My college graduation date draws near, and this fact has caused me to reevaluate the past four years of my life — how I’ve grown, changed, matured, and possibly disappointed my parents. Certainly, book-learnin’ had its benefits. Eight semesters wiser, I anxiously wait for any opportunity to offer my limited understanding of the Upanishads, prisoner’s dilemma, and triglycerides under the guise of the ever-confident post-grad. That’s worth the money, right?
Perhaps. But as I sat alone in my campus’s bustling student union, eagerly picking chunks of oozing tomatoes from my ready-made BLT wrap, the context of my surroundings dawned on me and arguably the greatest lesson college has to offer finally registered: It is socially acceptable to eat by oneself.
It seems so obvious, but four years ago such a scene would’ve been unacceptable. The high school lunchroom is the epicenter of social activity Monday through Friday, 8AM-3PM. Focus is not on the plates of steaming FDA violations served half-heartedly by burly lunch ladies, but rather who is sitting with whom and where. I never strove to be the coolest kid of the public school system, but I sure as hell didn’t want to be the lamebrain coddling an undersized carton of orange juice all by his lonesome in the corner.
Yet, for some reason, this fallacy of lunchroom politics dissipates within the hallowed halls of a beer-soaked university. Seemingly, something happens after one has been handed a high school diploma and forced to sit through yet another valedictorian quote Robert Frost yet again. Seemingly, people stop caring.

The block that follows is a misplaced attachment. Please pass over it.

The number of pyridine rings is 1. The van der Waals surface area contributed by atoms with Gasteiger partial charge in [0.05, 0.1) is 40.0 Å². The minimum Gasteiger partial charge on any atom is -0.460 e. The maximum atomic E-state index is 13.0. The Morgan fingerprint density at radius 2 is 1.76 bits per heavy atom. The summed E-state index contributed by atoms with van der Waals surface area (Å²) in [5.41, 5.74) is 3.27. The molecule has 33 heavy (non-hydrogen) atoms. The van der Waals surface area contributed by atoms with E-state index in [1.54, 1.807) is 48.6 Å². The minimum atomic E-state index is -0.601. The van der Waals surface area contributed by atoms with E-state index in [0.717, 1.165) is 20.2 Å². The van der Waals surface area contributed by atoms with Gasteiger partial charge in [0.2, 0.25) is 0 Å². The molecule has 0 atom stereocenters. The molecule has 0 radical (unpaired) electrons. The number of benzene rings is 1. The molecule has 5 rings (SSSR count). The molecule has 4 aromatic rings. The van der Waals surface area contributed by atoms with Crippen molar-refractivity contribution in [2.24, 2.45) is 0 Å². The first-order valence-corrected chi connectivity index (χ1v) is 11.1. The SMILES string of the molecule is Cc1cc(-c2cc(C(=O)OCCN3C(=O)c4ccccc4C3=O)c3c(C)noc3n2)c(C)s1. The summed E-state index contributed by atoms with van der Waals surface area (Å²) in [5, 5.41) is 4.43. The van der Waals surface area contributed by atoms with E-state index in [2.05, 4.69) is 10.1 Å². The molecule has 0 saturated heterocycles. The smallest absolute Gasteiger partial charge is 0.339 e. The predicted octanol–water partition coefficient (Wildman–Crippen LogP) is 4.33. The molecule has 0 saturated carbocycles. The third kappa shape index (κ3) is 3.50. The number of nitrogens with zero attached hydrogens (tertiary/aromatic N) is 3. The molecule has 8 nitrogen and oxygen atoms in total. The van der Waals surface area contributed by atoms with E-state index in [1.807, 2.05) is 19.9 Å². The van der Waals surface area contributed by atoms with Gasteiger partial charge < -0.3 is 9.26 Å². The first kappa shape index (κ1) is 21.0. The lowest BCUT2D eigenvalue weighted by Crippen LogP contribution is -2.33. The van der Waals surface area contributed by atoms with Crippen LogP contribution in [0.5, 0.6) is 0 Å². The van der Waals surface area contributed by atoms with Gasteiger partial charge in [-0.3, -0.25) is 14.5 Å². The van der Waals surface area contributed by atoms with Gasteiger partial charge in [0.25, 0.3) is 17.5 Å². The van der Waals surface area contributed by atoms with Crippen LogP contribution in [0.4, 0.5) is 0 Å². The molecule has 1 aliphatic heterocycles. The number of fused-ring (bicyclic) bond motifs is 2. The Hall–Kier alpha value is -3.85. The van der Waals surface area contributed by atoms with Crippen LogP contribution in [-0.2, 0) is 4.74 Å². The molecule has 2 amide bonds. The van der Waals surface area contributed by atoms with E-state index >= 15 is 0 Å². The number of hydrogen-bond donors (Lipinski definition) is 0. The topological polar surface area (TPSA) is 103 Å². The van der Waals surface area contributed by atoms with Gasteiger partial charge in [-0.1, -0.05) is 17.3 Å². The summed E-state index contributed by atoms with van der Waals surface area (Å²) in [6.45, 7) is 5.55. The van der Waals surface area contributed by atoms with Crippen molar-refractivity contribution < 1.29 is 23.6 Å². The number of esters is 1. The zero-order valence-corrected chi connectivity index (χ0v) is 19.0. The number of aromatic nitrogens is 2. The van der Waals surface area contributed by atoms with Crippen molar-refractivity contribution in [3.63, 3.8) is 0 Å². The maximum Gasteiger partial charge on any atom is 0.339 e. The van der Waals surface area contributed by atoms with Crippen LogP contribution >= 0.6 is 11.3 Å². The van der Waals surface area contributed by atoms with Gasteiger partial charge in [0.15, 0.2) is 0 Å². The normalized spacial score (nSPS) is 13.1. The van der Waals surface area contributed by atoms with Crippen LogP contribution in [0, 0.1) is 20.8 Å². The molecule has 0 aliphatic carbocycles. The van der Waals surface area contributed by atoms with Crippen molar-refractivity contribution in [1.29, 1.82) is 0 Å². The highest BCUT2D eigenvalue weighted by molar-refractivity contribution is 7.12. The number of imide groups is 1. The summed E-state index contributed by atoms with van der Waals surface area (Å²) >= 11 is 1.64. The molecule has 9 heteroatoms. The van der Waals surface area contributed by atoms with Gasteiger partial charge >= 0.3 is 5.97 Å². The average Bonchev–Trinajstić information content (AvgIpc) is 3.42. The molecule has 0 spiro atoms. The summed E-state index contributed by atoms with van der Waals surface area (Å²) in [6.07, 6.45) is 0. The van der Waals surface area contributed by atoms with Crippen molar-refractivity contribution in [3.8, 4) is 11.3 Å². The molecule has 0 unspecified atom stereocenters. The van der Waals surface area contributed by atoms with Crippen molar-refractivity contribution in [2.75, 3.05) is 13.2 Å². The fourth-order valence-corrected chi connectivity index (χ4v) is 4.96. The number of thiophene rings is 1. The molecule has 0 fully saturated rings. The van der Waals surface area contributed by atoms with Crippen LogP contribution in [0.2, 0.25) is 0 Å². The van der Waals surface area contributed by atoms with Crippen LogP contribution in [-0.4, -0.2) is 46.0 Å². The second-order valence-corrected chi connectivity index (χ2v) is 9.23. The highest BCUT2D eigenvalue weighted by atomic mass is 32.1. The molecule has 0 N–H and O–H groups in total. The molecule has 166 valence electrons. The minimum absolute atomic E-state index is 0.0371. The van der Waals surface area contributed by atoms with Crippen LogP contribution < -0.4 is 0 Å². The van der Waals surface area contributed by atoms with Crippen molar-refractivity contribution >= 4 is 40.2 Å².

Perhaps the food has something to do with it, acting as a diversion of sorts. Once reserved for those aforementioned steaming FDA violations, plates now bear, by golly, pretty decent food, and multiple helpings of clumpy mashed potatoes quickly absorb what little concern its devourer has for the on-goings of his or her cafeteria cohorts.
Or maybe the undergrad is just too busy. Indeed, the college life is a demanding one. Here the lunch break is a pit stop — not the high school exhibition of slack-jawed alpha male antics and overindulgent Bratz doll glamor (or lack thereof). And with just about every friend running on a different schedule, the average Blue Book consumer inevitably faces the situation of eating alone.
(I would say maturation plays a role, but after witnessing a gaggle of goons tear urinals from the wall of my freshman dorm’s bathroom in a Coors-induced rampage, I just can’t bring myself to do so. At least not during the freshman year.)
Regardless of the cause, this invaluable lesson is learned in college. I’ll certainly keep that in mind as I walk across the stage to receive my diploma next week amidst the backdrop of polite, forced applause from scores of other parents. I’ll remember that as I lug my belongings northward in a sputtering U-Haul, all the while pondering the direction of my post-grad journey as I search for each and every passing-town’s classic rock station. And on the first day of my real world, big boy job, when coworkers invite me to sit with them during lunch in the break room, I’ll accept the offer — but only after thinking, “Hey, asshole, I went to college. I can eat by myself, thank you very much.”